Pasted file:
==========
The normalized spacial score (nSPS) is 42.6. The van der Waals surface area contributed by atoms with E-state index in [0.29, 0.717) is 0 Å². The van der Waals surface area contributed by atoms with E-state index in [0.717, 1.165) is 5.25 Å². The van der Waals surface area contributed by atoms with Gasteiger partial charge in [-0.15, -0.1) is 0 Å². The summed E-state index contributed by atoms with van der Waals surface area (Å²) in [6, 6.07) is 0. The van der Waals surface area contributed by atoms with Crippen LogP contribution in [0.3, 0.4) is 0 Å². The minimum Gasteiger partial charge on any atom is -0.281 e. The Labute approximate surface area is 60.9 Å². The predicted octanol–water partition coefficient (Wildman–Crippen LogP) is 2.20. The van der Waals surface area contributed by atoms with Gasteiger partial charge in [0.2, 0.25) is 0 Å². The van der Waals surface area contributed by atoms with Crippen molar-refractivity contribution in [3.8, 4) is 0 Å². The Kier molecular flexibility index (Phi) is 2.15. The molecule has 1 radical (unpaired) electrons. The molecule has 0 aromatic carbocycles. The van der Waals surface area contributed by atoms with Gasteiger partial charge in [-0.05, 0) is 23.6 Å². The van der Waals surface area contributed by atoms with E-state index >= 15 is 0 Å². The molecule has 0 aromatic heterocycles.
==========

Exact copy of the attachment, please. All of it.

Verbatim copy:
The normalized spacial score (nSPS) is 42.6. The van der Waals surface area contributed by atoms with E-state index in [0.29, 0.717) is 0 Å². The van der Waals surface area contributed by atoms with E-state index in [0.717, 1.165) is 5.25 Å². The van der Waals surface area contributed by atoms with Gasteiger partial charge in [-0.15, -0.1) is 0 Å². The summed E-state index contributed by atoms with van der Waals surface area (Å²) in [6, 6.07) is 0. The van der Waals surface area contributed by atoms with Crippen LogP contribution in [0.3, 0.4) is 0 Å². The minimum Gasteiger partial charge on any atom is -0.281 e. The Labute approximate surface area is 60.9 Å². The predicted octanol–water partition coefficient (Wildman–Crippen LogP) is 2.20. The van der Waals surface area contributed by atoms with Gasteiger partial charge in [0.2, 0.25) is 0 Å². The van der Waals surface area contributed by atoms with Crippen molar-refractivity contribution in [3.8, 4) is 0 Å². The Kier molecular flexibility index (Phi) is 2.15. The molecule has 1 radical (unpaired) electrons. The molecule has 0 aromatic carbocycles. The van der Waals surface area contributed by atoms with Gasteiger partial charge in [-0.05, 0) is 23.6 Å². The van der Waals surface area contributed by atoms with E-state index >= 15 is 0 Å². The molecule has 0 aromatic heterocycles.